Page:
Further insights and refinements came in the seventeenth century with Kepler’s discovery that planets orbit at variable speeds in ellipses. But even Kepler still held on to a Neoplatonic resonance between the human mind and the laws of nature, on the basis that God had created humans with the gift of reading the mathematical harmonies of God's mind. Kepler believed that it would only be a matter of time for someone to discover God's plan.
By the end of the seventeenth century it was Isaac Newton’s turn to present a seamless mathematical view of the world in his book Mathematical Principles of Natural Philosophy. Newton used a few key concepts (mass, momentum, acceleration, and force), the three laws of motion (inertia, the dependence of acceleration on force and mass, and action and reaction), and the mathematical law of the dependence of the force of gravity between all masses on distance. These key concepts allowed him to bring together all knowledge of the motion of objects on earth and of the distant motions of heavenly bodies, thus making the earth part of an understandable universe.

Einstein’s 1905 theory of relativity and the speed of light, inverted all previously held notions of space and time. In his imaginings, he deduced that the speed of light in a vacuum should always be the same, regardless of the motion of the light source relative to the viewer. From this he reasoned that if an object approaches the speed of light, time becomes dilated, the length of the object is contracted, and its mass increases. Such an idea could not apply to a human scale. It could only apply if one observes an event that is moving at the speed of light relative to the observer. That is, the concept is entirely reliant on the gigantic to be imagined, but amazingly the idea was able to be condensed into the miniature in the form of the equation E=MC2.

Since Einstein, other theories have emerged, most importantly in the field of quantum mechanics through the observation of inconsistencies in the behaviour of subatomic particles, threatening the determinism of Einstein’s model of a cosmos that can (at least by physicists) be visualised.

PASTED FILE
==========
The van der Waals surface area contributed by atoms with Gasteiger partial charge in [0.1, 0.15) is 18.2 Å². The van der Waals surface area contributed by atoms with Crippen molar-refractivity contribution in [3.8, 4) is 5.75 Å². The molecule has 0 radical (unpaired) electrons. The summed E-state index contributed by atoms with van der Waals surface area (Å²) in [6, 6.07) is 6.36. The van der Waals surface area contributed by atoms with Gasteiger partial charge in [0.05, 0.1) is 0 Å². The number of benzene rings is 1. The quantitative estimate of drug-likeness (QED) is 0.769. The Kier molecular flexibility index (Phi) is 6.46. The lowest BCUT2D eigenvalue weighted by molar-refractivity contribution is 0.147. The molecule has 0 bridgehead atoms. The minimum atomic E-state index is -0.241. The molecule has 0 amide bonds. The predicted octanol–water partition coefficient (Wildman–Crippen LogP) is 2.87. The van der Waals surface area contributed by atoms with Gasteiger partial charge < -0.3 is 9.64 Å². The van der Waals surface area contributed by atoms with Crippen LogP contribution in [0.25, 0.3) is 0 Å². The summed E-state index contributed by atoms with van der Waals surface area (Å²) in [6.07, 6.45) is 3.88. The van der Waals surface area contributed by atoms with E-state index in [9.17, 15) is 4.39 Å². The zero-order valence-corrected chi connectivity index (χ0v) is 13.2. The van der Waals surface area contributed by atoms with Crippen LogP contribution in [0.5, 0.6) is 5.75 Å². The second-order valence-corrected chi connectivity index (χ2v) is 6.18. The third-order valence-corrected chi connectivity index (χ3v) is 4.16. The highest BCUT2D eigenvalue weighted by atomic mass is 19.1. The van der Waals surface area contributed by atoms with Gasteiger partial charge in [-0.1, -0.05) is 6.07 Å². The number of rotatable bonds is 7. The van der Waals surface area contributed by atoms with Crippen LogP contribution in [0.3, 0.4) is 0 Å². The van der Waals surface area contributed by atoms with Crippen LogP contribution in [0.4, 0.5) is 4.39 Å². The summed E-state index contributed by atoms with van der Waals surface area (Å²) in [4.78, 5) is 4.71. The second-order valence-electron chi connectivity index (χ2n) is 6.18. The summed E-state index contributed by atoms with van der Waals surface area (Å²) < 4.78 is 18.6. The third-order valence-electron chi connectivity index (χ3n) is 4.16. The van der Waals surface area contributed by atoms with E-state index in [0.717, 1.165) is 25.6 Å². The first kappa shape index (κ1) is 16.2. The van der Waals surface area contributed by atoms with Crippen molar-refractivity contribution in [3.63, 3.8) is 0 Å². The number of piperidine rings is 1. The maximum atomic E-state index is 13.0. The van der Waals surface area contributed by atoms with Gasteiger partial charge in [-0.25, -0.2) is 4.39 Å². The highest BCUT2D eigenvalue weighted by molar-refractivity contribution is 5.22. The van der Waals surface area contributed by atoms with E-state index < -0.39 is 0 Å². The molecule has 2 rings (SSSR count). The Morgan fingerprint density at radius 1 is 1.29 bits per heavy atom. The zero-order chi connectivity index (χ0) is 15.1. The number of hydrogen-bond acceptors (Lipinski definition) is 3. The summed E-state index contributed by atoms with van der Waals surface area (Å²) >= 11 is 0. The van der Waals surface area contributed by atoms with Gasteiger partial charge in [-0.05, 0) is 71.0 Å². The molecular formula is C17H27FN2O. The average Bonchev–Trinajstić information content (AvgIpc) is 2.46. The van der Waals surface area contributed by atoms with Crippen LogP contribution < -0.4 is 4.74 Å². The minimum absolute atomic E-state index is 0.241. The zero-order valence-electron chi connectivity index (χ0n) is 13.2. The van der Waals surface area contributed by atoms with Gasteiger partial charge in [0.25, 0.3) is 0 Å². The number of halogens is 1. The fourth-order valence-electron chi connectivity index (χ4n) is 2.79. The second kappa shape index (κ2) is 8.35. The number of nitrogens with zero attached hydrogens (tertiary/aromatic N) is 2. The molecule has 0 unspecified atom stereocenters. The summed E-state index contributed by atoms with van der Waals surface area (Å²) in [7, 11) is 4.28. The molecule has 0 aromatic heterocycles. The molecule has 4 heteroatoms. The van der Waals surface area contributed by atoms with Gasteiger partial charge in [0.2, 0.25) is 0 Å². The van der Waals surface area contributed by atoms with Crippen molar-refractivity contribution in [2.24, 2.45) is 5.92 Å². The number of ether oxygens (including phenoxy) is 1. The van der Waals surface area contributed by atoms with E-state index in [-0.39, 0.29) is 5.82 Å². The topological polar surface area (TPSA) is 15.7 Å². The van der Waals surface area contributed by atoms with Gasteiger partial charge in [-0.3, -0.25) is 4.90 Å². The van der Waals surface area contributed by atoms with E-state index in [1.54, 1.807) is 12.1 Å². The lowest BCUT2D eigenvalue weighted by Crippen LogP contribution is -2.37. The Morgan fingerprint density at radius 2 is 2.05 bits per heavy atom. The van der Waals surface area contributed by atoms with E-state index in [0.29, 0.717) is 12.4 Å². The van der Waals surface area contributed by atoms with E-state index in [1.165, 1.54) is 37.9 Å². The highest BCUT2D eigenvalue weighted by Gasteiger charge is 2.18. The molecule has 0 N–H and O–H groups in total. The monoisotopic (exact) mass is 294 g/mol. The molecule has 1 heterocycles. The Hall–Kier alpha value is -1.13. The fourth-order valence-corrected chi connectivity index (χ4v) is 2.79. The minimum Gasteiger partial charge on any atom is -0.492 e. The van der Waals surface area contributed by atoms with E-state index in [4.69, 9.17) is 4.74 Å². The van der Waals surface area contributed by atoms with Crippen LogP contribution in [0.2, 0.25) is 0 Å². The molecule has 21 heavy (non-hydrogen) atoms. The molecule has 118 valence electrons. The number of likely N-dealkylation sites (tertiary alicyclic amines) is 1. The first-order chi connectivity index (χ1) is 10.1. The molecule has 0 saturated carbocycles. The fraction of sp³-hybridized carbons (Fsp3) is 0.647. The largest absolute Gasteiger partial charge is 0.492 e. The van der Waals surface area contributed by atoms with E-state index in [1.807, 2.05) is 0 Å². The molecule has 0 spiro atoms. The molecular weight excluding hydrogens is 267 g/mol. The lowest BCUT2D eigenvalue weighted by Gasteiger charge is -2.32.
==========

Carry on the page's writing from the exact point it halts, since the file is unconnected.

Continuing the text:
What was intriguing about these theories in quantum mechanics for us as designers, was the idea that what is 'real' is relative to our method of questioning nature and is culturally and historiaclly determined. In quantum mechanics a measure cannot be legitimately being said to have taken place until it is acknowledged by the conscious awareness of a human being. In quantum theory we confront the world with the filters of our human thoughts about the world, and to some extent nature conforms to these thoughts. This means that quantum theorists do not measure reality…they measure the “relationship” between reality and our thoughts. Reality becomes ambiguous at the quantum level, because it cannot be reconciled with our normal view of the objective world. This means that, at least in the quantum realm, we cannot pin down a consistent reality. Quantum theory pictures the particles that make up everything that we touch and feel not as little hard definite independent things, but as a tangle of possibilities entangled with every other tangle of possibilities throughout the universe.

Finally, there were also theories to consider that try to overcome the rift between the theory of relativity and quantum mechanics - commonly known as the” theory of everything” or “string theory”. String theory is an elaborate mathematical theory that talks about the properties of space. For string theorists there are several ways of picturing the world in, an attempt to describe the physical behaviour of the infinitely small. According to these theorists, one way of imagining this, is to imagine that each point in ordinary space becomes like a tightly folded origami which links to six extra dimensions, and which in turn is wrapped up in a scale a billion times smaller than an atomic nucleus.